Q. Long story short: Lost my partner to pulmonary embolism soon after a married friend lost his adult daughter to sudden death. We bonded through grief, engaged in an affair (on and off) across five years during which he initiated divorce proceedings twice.
The third time he followed through and we are now married (nine years after the deaths). His family disapproves and they have been rude during family gatherings. My husband says give them time. I would prefer to opt out of his family gatherings and have no interest in hosting his family at our home either. Thoughts?
A. What exactly did you expect?
Forgiveness is something to hope for, especially given the way grief can compromise judgment, though you don't seem to be asking for it. Or expressing anything that resembles remorse, for that matter.
Maybe you don't think you need to -- it was your now-husband who took the vows he broke, after all -- but he did break them with your witting and willing assistance.
So consider what this family has had to process. The adult daughter was their loved one, too -- and while they were grieving her loss, one bereaved parent was cheating on the other. Surely you can imagine the anger they felt toward your now-husband when all of this came to light? For kicking his then-wife while she was down? For forcing them to deal with this, of all things -- and then, of all times?
Now imagine how they felt when they risked losing another loved one -- your husband -- by unleashing their anger and dismay and (presumably) protectiveness of his ex-wife.
Maybe they said their piece anyway, but their antipathy to you suggests they used a tempting loophole: directing most of their anger where it involved less emotional risk. At you.
When a loved one does something bad, it's easier to rationalize the bad thing away than it is to shun the person. When a stranger does something bad, it's easier to shun the person than it is to rationalize the bad thing away.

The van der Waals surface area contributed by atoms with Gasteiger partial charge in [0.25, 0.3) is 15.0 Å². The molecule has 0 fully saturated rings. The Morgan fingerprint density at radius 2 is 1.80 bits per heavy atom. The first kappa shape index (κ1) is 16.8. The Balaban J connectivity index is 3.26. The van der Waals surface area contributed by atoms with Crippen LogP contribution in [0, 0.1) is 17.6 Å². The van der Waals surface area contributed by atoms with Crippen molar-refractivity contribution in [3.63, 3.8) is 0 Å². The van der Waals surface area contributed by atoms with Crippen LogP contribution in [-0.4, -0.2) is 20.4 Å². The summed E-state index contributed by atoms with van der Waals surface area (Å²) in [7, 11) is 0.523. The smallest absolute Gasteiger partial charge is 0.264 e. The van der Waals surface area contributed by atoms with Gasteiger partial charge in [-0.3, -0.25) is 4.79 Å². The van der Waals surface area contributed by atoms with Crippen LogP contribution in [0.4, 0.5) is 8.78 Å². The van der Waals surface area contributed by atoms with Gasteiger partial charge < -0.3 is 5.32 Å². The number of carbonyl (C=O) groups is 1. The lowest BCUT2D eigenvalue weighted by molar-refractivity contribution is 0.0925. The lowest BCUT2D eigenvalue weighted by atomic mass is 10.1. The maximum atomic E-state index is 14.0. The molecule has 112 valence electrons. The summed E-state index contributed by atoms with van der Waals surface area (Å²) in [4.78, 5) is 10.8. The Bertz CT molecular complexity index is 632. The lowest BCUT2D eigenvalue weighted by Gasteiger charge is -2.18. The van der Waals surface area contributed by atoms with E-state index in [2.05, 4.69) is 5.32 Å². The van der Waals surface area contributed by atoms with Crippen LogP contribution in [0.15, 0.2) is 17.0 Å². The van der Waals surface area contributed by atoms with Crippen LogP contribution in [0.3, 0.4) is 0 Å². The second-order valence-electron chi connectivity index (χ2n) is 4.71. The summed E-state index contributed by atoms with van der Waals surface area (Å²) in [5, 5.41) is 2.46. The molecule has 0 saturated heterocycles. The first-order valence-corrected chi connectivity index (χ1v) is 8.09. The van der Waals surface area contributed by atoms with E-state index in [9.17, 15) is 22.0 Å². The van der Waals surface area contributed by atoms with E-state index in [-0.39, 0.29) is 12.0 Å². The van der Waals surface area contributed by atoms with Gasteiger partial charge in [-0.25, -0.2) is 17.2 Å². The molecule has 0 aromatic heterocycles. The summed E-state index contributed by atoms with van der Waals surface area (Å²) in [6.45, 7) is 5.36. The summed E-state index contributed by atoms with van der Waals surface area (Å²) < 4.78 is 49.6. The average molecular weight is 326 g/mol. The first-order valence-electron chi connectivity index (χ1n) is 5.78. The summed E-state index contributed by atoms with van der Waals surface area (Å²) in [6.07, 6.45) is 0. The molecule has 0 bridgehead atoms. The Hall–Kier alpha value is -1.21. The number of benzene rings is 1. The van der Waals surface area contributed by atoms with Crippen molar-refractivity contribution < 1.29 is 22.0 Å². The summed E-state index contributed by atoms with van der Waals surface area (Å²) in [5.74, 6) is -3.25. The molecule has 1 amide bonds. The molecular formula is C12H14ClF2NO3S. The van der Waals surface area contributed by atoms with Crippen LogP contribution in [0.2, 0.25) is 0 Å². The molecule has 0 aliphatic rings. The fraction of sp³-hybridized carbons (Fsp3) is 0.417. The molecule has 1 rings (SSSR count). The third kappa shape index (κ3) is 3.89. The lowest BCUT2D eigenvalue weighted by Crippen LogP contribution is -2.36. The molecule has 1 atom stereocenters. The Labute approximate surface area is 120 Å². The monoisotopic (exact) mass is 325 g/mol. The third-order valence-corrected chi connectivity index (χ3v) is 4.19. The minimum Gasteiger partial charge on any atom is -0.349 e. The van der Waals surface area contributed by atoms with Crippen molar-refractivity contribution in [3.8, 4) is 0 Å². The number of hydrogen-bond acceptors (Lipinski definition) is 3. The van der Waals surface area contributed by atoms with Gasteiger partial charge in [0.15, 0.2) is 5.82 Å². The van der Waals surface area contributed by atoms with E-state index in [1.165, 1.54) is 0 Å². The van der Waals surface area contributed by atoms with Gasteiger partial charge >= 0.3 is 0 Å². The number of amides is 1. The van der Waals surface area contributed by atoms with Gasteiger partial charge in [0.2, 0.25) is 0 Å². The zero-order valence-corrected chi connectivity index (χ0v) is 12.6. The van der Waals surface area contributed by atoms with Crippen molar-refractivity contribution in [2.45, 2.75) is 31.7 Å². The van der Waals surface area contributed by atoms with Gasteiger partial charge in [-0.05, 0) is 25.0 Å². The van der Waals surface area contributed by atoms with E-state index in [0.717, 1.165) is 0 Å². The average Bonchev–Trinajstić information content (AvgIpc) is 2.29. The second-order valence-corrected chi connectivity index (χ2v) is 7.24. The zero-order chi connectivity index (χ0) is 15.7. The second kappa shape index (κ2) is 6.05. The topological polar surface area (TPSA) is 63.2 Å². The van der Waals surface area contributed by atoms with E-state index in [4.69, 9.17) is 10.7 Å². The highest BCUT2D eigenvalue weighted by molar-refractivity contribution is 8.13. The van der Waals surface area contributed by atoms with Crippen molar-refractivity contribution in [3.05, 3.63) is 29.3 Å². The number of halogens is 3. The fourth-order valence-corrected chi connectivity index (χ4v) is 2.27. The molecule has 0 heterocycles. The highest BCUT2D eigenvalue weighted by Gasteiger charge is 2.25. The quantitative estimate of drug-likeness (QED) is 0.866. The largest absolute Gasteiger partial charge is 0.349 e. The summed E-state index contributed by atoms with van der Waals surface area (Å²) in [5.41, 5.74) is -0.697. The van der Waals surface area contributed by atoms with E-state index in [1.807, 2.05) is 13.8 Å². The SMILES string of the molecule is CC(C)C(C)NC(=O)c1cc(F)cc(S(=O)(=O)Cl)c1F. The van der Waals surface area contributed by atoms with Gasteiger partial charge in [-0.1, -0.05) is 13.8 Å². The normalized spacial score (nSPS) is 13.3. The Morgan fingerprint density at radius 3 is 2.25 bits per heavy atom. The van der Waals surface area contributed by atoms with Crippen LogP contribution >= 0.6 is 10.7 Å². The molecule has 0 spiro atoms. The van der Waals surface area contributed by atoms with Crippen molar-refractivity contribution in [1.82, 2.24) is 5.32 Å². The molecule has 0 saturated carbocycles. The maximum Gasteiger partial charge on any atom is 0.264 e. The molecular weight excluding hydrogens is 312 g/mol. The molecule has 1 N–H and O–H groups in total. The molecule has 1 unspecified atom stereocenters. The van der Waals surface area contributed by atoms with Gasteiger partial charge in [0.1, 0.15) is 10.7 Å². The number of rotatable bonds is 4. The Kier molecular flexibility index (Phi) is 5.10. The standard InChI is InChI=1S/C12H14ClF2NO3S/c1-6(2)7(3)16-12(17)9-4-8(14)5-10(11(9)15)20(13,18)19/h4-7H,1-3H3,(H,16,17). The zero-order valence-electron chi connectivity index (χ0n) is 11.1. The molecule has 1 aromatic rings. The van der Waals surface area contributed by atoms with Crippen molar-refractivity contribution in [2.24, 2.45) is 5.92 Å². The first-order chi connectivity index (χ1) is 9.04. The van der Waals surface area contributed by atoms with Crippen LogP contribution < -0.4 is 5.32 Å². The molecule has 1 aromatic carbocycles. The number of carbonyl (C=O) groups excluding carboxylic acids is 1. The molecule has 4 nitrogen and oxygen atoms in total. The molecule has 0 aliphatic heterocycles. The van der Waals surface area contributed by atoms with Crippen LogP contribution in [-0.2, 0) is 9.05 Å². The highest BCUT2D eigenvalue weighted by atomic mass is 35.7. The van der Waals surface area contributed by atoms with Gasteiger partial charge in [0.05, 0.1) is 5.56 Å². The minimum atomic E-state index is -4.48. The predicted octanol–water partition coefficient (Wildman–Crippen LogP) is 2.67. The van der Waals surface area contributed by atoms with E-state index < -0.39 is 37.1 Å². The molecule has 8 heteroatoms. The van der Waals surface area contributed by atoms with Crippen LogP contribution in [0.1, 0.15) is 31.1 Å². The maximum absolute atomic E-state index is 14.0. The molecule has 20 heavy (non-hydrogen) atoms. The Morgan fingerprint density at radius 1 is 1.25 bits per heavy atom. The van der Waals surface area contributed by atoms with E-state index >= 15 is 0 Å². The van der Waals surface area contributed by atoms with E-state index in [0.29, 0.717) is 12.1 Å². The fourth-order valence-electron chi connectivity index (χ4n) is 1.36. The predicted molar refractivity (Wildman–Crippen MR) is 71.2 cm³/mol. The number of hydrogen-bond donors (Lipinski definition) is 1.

If all this sounds about right, then you know what you are to them: scapegoat; awkward presence; painful reminder x 2.
You're also their rock and hard place, since embracing you will likely feel like abetting the infidelity, even this long after the fact. In embracing your husband, at least they have an ethical fig leaf in Family.
Is this fair? Not entirely. But it's real, and it's what you're up against.
With that in mind, your preference to avoid his family can be called reasonable, as long as you're honest and clear on what you hope to accomplish: "Declare my penance over," for example, "even if it puts Husband in a difficult spot." Yet you can't deny the cowardice of this choice.
You can instead set a loftier goal: not to make any more divisive choices. That means donning your finest "hair shirt," showing up, and, most important, forgiving his family for their unwillingness to forgive you. If you haven't tried this in earnest, then don't kid yourself -- the family sees your lack of effort. Make that effort now, before you retreat into that hard refusal to give them any more time.
Q. So, my brother's fiancee asked me to be a bridesmaid. I declined due to budget and time constraints (I live on the opposite coast). I thought she'd be mature and understanding, but it turns out she was offended by my decline. I also have panic and anxiety disorders that I'm being treated for. How do I deal with this situation so it doesn't affect my relationship with them for the rest of our lives together? Thanks!
A. You admit your miscalculation. Since "I thought you'd be mature and understanding but wow was I wrong" isn't likely to advance your cause of lifelong comity, maybe try, "I was thinking about your invitation in terms of time and money, but I was obtuse about feelings -- you gave me the gift of inclusion and I took it too lightly. I'm sorry."
Q. What do you do when you are beyond offended? But at someone you can't and don't want to eliminate from your life? After accepting the apology, what do you do if you're still angry about the offense?
A. You figure out why the apology wasn't enough. Then you figure out what would qualify as enough. Then you ask for it -- of the offender, if that's where it needs to originate, or of yourself, if it's a change that must come from within.
Then, fun part, you learn whether "enough" is possible.
If it turns out not to be, then you make a choice: Keep the anger, or keep the person in your life. It's not fair to keep clinging to both.
• Email Carolyn at email@example.com, or chat with her online at 11 a.m. each Friday at www.washingtonpost.com.